Her laughter and smile were infectious with each new success. Next, Lexi was writing with adapting pens and pencils and back to writing poetry. Putting on her arm and leg compression garments and gloves was a tug of war match and she won each time. Again, another success. There were challenges of zipping a backpack, carrying books and fatigue following walks through the hallways in school, but Lexi overcame them all.

    We initiated more challenges with fine motor skills with the purchase of a Barbie head and working on braiding hair. As a preteen, this was a must for Lexi. She now started braiding and had taken the focus of the hypersensitivity of her burns away to a new focus of allowing herself to touch different textures, which previously prevented her from using her hands for any activities. With each new challenge came a new set of frustrations, successes and, ultimately, independence.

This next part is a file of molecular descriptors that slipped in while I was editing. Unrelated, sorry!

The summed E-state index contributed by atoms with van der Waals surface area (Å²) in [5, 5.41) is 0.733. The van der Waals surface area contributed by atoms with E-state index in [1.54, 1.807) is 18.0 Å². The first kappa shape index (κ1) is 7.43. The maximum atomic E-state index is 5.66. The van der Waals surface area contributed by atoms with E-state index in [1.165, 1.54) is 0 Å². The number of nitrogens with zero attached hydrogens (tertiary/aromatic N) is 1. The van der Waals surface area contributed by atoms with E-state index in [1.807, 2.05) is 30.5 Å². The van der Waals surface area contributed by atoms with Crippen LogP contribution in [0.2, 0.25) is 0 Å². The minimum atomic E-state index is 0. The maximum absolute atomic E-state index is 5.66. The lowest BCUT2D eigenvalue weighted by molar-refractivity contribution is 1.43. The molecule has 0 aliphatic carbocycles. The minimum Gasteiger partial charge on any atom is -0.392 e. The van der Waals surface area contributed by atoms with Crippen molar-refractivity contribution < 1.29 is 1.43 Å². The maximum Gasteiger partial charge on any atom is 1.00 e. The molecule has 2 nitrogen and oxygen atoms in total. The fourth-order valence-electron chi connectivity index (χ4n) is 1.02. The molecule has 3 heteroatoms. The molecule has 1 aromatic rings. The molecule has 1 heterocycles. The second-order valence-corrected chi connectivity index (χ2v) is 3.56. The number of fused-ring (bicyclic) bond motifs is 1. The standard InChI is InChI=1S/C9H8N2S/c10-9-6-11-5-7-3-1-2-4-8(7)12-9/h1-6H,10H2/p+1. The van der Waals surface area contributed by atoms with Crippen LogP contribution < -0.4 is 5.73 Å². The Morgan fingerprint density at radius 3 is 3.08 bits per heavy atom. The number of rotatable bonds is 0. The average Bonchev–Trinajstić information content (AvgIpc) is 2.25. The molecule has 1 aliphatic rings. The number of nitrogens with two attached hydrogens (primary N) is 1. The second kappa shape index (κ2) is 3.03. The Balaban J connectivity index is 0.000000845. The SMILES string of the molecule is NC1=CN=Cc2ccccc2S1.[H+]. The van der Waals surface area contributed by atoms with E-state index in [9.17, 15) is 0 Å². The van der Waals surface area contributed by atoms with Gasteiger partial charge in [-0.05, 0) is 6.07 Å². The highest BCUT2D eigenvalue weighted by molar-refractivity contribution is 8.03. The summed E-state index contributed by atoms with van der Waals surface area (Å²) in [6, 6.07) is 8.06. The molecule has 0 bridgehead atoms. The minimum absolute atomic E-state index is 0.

Due to the extent of her burns, Lexi has been through several follow-up surgeries. She has returned each time to the center and hand therapy treatment with a new set of goals and motivation to quickly return to her routine. Step-by-step she continued to accomplish her goals, becoming independent with all activities. She now has excellent mobility of her arms, hands and legs.

    Lexi has matured into a teen. She drives, attended prom, participates in track and other sports at school and has become a teen counselor at the burn camp she has attended each summer since her accident. I observed Lexi go from a quiet, scared child to an energetic and expressive young lady. She has taught me about determination, hard work and maintaining a positive attitude. She is an inspiration. I was not only the therapist, but the student learning each day from her.